Prototype to Production Machining

Increased manufacturing throughput with sample inspection and enhanced procedures.

Cover image for Prototype to Production Machining
Lockheed Martin

Machining is never as simple as exporting G-code and pushing go. Machining quality parts requires some art, some science, a lot of experience, and a reliable procedure.

Over the course of two years, I helped the Lockheed Martin Prototype Development Center machine shop graduate from exclusively job-shop and prototype work to a hybrid prototype/production machining model. The shop had mastered the art, science and experience - but needed help with developing a reliable procedure for their new long-term machining contracts.

Below I will describe what I learned about establishing parallel prototype and production machining processes.

Too long, didn’t read:

Inline photo
The Problem

Market shifts in aerospace manufacturing led to the shop gaining more customers with long-term and repeat machining work. Problems arose when the shop’s current procedures for one-off prototype machining were applied to long-term production work. We needed a way to document, maintain, and continuously improve the manufacturing process for each product.

The Solution

Our shop was started serving the Space industry before the commercial space market took off. So, the shop was fundamentally geared toward prototype machining - characterized by producing single parts or single batches of parts. The shop had great skill in interpreting a new drawings, creating brilliant tool paths, designing genius holding fixtures, and so forth.

With the advent of the commercial space market, we found our work shifting toward long-term machining contracts. But, we were continuing to apply our competency in prototype machining to production work - without realizing the difference.

Imagine commissioning Michelangelo to make 5,000 play-dough snakes after painting the Sistine Chapel. He would have to completely change his process.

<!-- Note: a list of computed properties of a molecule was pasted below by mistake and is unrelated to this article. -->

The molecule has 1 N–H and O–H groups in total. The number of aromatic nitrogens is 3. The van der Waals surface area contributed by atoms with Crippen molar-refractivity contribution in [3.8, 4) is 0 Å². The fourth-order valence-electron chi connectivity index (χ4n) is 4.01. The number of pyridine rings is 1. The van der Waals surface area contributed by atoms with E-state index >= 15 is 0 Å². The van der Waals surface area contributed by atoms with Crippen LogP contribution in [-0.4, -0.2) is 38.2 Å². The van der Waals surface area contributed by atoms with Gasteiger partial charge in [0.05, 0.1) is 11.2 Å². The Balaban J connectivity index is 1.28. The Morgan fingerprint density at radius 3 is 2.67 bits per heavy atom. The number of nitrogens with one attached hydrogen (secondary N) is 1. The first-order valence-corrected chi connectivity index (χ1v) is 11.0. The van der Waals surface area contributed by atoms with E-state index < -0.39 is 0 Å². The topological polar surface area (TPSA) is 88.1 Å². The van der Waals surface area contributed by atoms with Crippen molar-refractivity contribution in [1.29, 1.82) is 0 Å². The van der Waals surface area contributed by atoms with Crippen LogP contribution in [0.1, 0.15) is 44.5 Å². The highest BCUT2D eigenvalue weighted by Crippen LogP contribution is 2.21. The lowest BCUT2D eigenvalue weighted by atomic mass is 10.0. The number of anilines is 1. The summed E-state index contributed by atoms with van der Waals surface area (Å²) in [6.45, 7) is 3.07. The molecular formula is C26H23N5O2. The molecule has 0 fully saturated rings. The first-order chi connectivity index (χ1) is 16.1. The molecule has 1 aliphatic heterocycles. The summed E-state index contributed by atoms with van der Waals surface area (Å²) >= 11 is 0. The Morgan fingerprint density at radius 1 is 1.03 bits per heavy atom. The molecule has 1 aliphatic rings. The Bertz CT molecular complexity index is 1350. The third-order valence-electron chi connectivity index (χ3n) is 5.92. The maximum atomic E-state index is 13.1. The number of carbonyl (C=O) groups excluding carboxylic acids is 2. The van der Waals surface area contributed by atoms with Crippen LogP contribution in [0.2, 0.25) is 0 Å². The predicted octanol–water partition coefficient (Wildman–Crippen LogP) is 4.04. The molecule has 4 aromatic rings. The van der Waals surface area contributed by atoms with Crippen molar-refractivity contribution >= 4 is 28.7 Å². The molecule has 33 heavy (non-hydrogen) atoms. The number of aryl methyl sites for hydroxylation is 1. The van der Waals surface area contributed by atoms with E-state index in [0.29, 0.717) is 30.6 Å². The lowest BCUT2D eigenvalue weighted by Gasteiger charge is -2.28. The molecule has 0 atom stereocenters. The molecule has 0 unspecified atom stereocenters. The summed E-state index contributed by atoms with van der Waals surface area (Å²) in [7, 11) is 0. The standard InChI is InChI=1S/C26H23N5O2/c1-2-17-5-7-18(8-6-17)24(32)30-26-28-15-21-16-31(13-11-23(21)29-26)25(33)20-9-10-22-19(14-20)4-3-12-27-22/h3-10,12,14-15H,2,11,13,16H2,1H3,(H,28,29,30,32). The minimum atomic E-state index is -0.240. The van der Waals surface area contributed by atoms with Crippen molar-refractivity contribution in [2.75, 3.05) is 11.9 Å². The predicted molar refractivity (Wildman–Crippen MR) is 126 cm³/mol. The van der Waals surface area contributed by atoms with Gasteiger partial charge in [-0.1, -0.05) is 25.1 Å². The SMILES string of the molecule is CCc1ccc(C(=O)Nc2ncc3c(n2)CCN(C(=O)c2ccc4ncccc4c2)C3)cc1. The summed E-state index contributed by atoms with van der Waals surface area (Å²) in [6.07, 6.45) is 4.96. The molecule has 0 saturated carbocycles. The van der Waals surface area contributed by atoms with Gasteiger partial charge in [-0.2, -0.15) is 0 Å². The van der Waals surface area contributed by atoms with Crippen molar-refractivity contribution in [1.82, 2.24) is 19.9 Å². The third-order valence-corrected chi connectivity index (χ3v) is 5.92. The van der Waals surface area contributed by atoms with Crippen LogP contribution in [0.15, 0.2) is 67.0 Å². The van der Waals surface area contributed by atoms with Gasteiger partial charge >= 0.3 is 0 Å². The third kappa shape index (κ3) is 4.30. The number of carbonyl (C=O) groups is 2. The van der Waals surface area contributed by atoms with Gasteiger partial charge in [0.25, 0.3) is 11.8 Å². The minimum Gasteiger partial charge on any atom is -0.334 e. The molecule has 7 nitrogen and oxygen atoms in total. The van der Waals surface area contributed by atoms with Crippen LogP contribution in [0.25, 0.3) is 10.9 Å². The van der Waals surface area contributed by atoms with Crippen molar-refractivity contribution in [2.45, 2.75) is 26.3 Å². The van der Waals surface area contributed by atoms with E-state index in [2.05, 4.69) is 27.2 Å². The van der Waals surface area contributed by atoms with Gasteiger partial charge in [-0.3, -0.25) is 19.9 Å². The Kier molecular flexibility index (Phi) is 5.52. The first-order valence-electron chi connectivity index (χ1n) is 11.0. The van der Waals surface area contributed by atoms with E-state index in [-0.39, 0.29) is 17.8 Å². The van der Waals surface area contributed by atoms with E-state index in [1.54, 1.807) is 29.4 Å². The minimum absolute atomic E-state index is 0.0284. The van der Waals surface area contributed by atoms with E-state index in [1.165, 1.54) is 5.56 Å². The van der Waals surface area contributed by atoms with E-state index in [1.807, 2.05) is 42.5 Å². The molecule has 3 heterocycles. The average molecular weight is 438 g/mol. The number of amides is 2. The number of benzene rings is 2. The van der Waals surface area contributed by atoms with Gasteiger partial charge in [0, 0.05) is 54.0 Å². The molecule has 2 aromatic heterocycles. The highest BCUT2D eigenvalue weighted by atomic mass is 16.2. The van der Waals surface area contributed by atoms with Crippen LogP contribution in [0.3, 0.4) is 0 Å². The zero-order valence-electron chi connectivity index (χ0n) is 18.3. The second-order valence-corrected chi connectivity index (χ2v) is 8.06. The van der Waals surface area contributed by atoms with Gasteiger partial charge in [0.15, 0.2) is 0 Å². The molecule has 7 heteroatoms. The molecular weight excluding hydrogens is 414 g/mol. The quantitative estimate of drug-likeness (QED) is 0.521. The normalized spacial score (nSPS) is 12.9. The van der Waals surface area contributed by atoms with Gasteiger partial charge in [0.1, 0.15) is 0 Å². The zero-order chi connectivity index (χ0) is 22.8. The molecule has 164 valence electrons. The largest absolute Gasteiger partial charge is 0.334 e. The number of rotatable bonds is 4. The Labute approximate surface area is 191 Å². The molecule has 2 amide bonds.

So, the shop realizes the difference and decides to do something about it. That is where the production machining process comes in:

Production Machining

Production machining is the deliberate establishment, variation control, and continuous improvement of a manufacturing process that repeatedly produces a product with minimum run-to-run variation at maximum efficiency.
  • Attributes of production machining.
  • A feedback loop that examines the final product and drives input and process changes
  • Strict revision control over all process documentation/setup instructions and G-code.
  • Employee adherence to written instructions (changes are only allowed if a revision to the process documentation is released.)
  • Elapsed time since the last production run has a negligible effect.
  • Employee turnover since the last production run has negligible effect.
Production Machining in Theory

Okay okay, I got it. Making a lot of parts will be easy… Just export some g-code load it in the VMC and hit go. We’ll crank out thousands of perfect parts because we paid *one-billion dollars* for this precision machining equipment.

It's not that easy. Creating a repeatable process requires forethought, planning and process discipline. To get to the point where we are “cranking out thousands of perfect parts” we need to:

1. Identify sources of variation
2. Take measures to control the variation
3. Measure variation in the end product
4. Make changes in the process to continually eliminate variation

Production machining occurs three phases:

1. Process Creation: Establish the entire process including machine set-up, CAM programming, inspection and post-processing. During process creation small batches of one to five parts are machined to minimize waste. Process creation is complete when you prove the process can create a conforming part (in official terms, First Article Inspection is passed).

2. Variation Control: Process documents[1] are created, rev controlled, and continually refined during production. Variation control is continuous throughout production.

3. Production: Passing First Article Inspection marks the official start of production. At this point we know the process can create a conforming part so we can begin producing batches of higher quantities. Now we measure and track variation. We draw conclusions to from the data and make appropriate changes to the process documents.

The key to production machining is the closed feedback loop. Machinists measure variation, derive conclusions from the data, and implement changes to the process. The more we run this process, the more mistakes we make, the better the process will become. Practical continuous improvement in action!

[1] For best results, process documentation should electronically stored with revision control and the ability to status the document. Stay tuned for an article on this topic.


Before this project, we did not fully realize the difference between prototype and production machining and were blurring the lines between prototype and production procedures leading to unnecessary scrap, rework, design changes, re-programming ... the list goes on.

The goal of production machining is to establish an efficient and repeatable machining process that improves when exposed to the randomness of reality (i.e. human error, variable tool wear, unexpected chatter). And a process that is simple enough for machinists and engineers to maintain process discipline.